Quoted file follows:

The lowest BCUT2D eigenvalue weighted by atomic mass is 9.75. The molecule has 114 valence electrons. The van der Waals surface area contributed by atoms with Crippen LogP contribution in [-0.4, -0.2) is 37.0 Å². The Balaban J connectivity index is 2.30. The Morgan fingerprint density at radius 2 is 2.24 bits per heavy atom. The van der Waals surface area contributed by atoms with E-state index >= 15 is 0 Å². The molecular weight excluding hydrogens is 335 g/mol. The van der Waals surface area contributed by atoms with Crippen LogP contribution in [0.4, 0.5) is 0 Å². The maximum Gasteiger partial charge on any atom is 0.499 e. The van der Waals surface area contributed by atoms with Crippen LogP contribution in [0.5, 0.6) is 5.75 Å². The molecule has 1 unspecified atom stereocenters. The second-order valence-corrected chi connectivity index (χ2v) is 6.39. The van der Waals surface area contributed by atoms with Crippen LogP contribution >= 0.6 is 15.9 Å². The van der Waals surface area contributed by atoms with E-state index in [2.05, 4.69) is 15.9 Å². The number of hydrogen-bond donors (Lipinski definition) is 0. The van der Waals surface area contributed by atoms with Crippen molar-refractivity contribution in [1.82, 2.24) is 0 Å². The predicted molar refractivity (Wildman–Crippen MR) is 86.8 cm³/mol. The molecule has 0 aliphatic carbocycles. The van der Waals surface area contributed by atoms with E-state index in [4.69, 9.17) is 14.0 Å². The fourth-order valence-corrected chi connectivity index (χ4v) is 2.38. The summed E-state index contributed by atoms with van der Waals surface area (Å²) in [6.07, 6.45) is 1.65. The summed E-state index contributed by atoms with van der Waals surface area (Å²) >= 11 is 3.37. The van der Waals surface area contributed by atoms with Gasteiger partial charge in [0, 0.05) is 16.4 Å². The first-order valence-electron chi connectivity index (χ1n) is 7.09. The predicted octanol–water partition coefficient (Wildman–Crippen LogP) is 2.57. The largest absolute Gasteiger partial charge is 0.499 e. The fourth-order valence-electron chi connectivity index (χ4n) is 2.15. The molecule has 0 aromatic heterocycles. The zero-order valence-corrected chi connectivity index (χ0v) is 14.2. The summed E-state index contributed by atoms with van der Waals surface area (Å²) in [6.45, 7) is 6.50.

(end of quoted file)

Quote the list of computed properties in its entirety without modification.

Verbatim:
The lowest BCUT2D eigenvalue weighted by atomic mass is 9.75. The molecule has 114 valence electrons. The van der Waals surface area contributed by atoms with Crippen LogP contribution in [-0.4, -0.2) is 37.0 Å². The Balaban J connectivity index is 2.30. The Morgan fingerprint density at radius 2 is 2.24 bits per heavy atom. The van der Waals surface area contributed by atoms with E-state index >= 15 is 0 Å². The molecular weight excluding hydrogens is 335 g/mol. The van der Waals surface area contributed by atoms with Crippen LogP contribution in [0.4, 0.5) is 0 Å². The maximum Gasteiger partial charge on any atom is 0.499 e. The van der Waals surface area contributed by atoms with Crippen LogP contribution in [0.5, 0.6) is 5.75 Å². The molecule has 1 unspecified atom stereocenters. The second-order valence-corrected chi connectivity index (χ2v) is 6.39. The van der Waals surface area contributed by atoms with Crippen LogP contribution >= 0.6 is 15.9 Å². The van der Waals surface area contributed by atoms with E-state index in [2.05, 4.69) is 15.9 Å². The number of hydrogen-bond donors (Lipinski definition) is 0. The van der Waals surface area contributed by atoms with Crippen molar-refractivity contribution in [1.82, 2.24) is 0 Å². The predicted molar refractivity (Wildman–Crippen MR) is 86.8 cm³/mol. The molecule has 0 aliphatic carbocycles. The van der Waals surface area contributed by atoms with E-state index in [4.69, 9.17) is 14.0 Å². The fourth-order valence-corrected chi connectivity index (χ4v) is 2.38. The summed E-state index contributed by atoms with van der Waals surface area (Å²) in [6.07, 6.45) is 1.65. The summed E-state index contributed by atoms with van der Waals surface area (Å²) >= 11 is 3.37. The van der Waals surface area contributed by atoms with Gasteiger partial charge in [0, 0.05) is 16.4 Å². The first-order valence-electron chi connectivity index (χ1n) is 7.09. The predicted octanol–water partition coefficient (Wildman–Crippen LogP) is 2.57. The largest absolute Gasteiger partial charge is 0.499 e. The fourth-order valence-electron chi connectivity index (χ4n) is 2.15. The molecule has 0 aromatic heterocycles. The zero-order valence-corrected chi connectivity index (χ0v) is 14.2. The summed E-state index contributed by atoms with van der Waals surface area (Å²) in [6.45, 7) is 6.50.